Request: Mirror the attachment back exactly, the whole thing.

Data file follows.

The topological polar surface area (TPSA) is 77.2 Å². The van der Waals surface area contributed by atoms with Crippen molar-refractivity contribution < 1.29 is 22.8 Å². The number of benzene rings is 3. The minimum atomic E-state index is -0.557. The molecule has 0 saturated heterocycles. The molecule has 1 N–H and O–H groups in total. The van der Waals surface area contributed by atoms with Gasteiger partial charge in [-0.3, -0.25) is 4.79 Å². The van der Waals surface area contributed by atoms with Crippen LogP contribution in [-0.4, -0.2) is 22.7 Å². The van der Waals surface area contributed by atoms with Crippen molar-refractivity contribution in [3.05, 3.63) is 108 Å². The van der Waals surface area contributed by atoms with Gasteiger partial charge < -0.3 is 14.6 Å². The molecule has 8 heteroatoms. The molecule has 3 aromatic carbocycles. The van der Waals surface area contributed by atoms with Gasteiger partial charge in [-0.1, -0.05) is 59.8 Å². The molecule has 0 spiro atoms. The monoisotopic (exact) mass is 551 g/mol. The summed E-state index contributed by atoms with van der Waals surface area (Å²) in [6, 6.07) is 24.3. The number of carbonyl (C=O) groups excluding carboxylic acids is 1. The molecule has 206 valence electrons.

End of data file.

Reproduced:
The topological polar surface area (TPSA) is 77.2 Å². The van der Waals surface area contributed by atoms with Crippen molar-refractivity contribution < 1.29 is 22.8 Å². The number of benzene rings is 3. The minimum atomic E-state index is -0.557. The molecule has 0 saturated heterocycles. The molecule has 1 N–H and O–H groups in total. The van der Waals surface area contributed by atoms with Gasteiger partial charge in [-0.3, -0.25) is 4.79 Å². The van der Waals surface area contributed by atoms with Crippen LogP contribution in [-0.4, -0.2) is 22.7 Å². The van der Waals surface area contributed by atoms with Crippen molar-refractivity contribution in [3.05, 3.63) is 108 Å². The van der Waals surface area contributed by atoms with Gasteiger partial charge < -0.3 is 14.6 Å². The molecule has 8 heteroatoms. The molecule has 3 aromatic carbocycles. The van der Waals surface area contributed by atoms with Gasteiger partial charge in [-0.1, -0.05) is 59.8 Å². The molecule has 0 spiro atoms. The monoisotopic (exact) mass is 551 g/mol. The summed E-state index contributed by atoms with van der Waals surface area (Å²) in [6, 6.07) is 24.3. The number of carbonyl (C=O) groups excluding carboxylic acids is 1. The molecule has 206 valence electrons.